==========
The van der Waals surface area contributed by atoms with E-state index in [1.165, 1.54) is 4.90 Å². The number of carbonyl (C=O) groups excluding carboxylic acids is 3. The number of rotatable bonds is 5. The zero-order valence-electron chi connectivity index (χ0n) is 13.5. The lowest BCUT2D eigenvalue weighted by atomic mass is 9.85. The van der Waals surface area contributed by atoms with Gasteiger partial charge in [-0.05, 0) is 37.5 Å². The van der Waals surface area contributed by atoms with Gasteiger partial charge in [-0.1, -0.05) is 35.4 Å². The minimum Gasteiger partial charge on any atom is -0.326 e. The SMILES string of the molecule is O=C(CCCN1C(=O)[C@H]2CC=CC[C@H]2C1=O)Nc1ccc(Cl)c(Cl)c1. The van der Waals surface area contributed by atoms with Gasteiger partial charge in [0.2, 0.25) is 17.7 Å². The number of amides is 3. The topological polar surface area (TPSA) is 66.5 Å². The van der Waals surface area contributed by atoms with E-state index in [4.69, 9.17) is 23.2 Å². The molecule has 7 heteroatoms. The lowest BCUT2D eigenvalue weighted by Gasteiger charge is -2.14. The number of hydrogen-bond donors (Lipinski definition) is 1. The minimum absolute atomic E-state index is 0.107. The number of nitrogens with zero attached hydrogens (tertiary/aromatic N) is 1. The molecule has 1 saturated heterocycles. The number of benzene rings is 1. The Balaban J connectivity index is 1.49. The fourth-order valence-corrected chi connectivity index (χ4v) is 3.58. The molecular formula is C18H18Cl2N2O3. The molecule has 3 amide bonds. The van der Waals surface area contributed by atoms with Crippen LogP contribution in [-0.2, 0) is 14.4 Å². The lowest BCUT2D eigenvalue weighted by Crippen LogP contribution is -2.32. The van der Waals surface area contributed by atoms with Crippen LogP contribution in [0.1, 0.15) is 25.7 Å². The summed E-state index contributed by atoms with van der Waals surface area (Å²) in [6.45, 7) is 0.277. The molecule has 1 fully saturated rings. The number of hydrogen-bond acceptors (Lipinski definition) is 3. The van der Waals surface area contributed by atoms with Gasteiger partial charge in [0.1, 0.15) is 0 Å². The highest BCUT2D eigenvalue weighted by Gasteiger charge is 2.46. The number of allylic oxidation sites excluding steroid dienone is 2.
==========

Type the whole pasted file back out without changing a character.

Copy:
The van der Waals surface area contributed by atoms with E-state index in [1.165, 1.54) is 4.90 Å². The number of carbonyl (C=O) groups excluding carboxylic acids is 3. The number of rotatable bonds is 5. The zero-order valence-electron chi connectivity index (χ0n) is 13.5. The lowest BCUT2D eigenvalue weighted by atomic mass is 9.85. The van der Waals surface area contributed by atoms with Gasteiger partial charge in [-0.05, 0) is 37.5 Å². The van der Waals surface area contributed by atoms with Gasteiger partial charge in [-0.1, -0.05) is 35.4 Å². The minimum Gasteiger partial charge on any atom is -0.326 e. The SMILES string of the molecule is O=C(CCCN1C(=O)[C@H]2CC=CC[C@H]2C1=O)Nc1ccc(Cl)c(Cl)c1. The van der Waals surface area contributed by atoms with Gasteiger partial charge in [0.2, 0.25) is 17.7 Å². The number of amides is 3. The topological polar surface area (TPSA) is 66.5 Å². The van der Waals surface area contributed by atoms with E-state index in [4.69, 9.17) is 23.2 Å². The molecule has 7 heteroatoms. The lowest BCUT2D eigenvalue weighted by Gasteiger charge is -2.14. The number of hydrogen-bond donors (Lipinski definition) is 1. The minimum absolute atomic E-state index is 0.107. The number of nitrogens with zero attached hydrogens (tertiary/aromatic N) is 1. The molecule has 1 saturated heterocycles. The number of benzene rings is 1. The Balaban J connectivity index is 1.49. The fourth-order valence-corrected chi connectivity index (χ4v) is 3.58. The molecular formula is C18H18Cl2N2O3. The molecule has 3 amide bonds. The van der Waals surface area contributed by atoms with Crippen LogP contribution in [-0.2, 0) is 14.4 Å². The lowest BCUT2D eigenvalue weighted by Crippen LogP contribution is -2.32. The van der Waals surface area contributed by atoms with Crippen LogP contribution in [0.1, 0.15) is 25.7 Å². The summed E-state index contributed by atoms with van der Waals surface area (Å²) in [6.45, 7) is 0.277. The molecule has 1 fully saturated rings. The number of hydrogen-bond acceptors (Lipinski definition) is 3. The van der Waals surface area contributed by atoms with Gasteiger partial charge in [0.1, 0.15) is 0 Å². The highest BCUT2D eigenvalue weighted by Gasteiger charge is 2.46. The number of allylic oxidation sites excluding steroid dienone is 2.